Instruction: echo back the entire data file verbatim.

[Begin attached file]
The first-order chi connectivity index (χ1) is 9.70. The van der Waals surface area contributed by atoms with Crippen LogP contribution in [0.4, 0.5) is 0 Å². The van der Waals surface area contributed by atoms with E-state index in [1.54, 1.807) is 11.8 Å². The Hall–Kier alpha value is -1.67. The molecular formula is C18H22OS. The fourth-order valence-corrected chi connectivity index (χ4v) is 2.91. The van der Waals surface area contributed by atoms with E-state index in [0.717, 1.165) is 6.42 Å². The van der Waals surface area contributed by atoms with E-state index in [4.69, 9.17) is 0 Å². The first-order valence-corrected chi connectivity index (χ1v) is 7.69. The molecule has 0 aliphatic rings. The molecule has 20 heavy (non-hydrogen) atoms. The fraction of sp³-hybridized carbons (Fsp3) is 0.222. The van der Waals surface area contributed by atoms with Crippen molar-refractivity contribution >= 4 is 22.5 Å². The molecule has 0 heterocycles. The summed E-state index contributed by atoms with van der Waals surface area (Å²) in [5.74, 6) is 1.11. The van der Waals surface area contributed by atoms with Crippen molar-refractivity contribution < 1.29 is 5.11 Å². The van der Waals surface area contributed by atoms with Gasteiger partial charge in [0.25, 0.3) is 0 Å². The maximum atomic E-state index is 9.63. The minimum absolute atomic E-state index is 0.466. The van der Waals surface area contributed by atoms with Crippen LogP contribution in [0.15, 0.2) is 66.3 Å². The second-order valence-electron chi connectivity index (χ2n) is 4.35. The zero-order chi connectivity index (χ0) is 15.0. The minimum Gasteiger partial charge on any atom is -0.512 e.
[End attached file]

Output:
The first-order chi connectivity index (χ1) is 9.70. The van der Waals surface area contributed by atoms with Crippen LogP contribution in [0.4, 0.5) is 0 Å². The van der Waals surface area contributed by atoms with E-state index in [1.54, 1.807) is 11.8 Å². The Hall–Kier alpha value is -1.67. The molecular formula is C18H22OS. The fourth-order valence-corrected chi connectivity index (χ4v) is 2.91. The van der Waals surface area contributed by atoms with E-state index in [0.717, 1.165) is 6.42 Å². The van der Waals surface area contributed by atoms with E-state index in [4.69, 9.17) is 0 Å². The first-order valence-corrected chi connectivity index (χ1v) is 7.69. The molecule has 0 aliphatic rings. The molecule has 20 heavy (non-hydrogen) atoms. The fraction of sp³-hybridized carbons (Fsp3) is 0.222. The van der Waals surface area contributed by atoms with Crippen molar-refractivity contribution >= 4 is 22.5 Å². The molecule has 0 heterocycles. The summed E-state index contributed by atoms with van der Waals surface area (Å²) in [5.74, 6) is 1.11. The van der Waals surface area contributed by atoms with Crippen molar-refractivity contribution < 1.29 is 5.11 Å². The van der Waals surface area contributed by atoms with Gasteiger partial charge in [0.25, 0.3) is 0 Å². The maximum atomic E-state index is 9.63. The minimum absolute atomic E-state index is 0.466. The van der Waals surface area contributed by atoms with Crippen LogP contribution in [0.15, 0.2) is 66.3 Å². The second-order valence-electron chi connectivity index (χ2n) is 4.35. The zero-order chi connectivity index (χ0) is 15.0. The minimum Gasteiger partial charge on any atom is -0.512 e.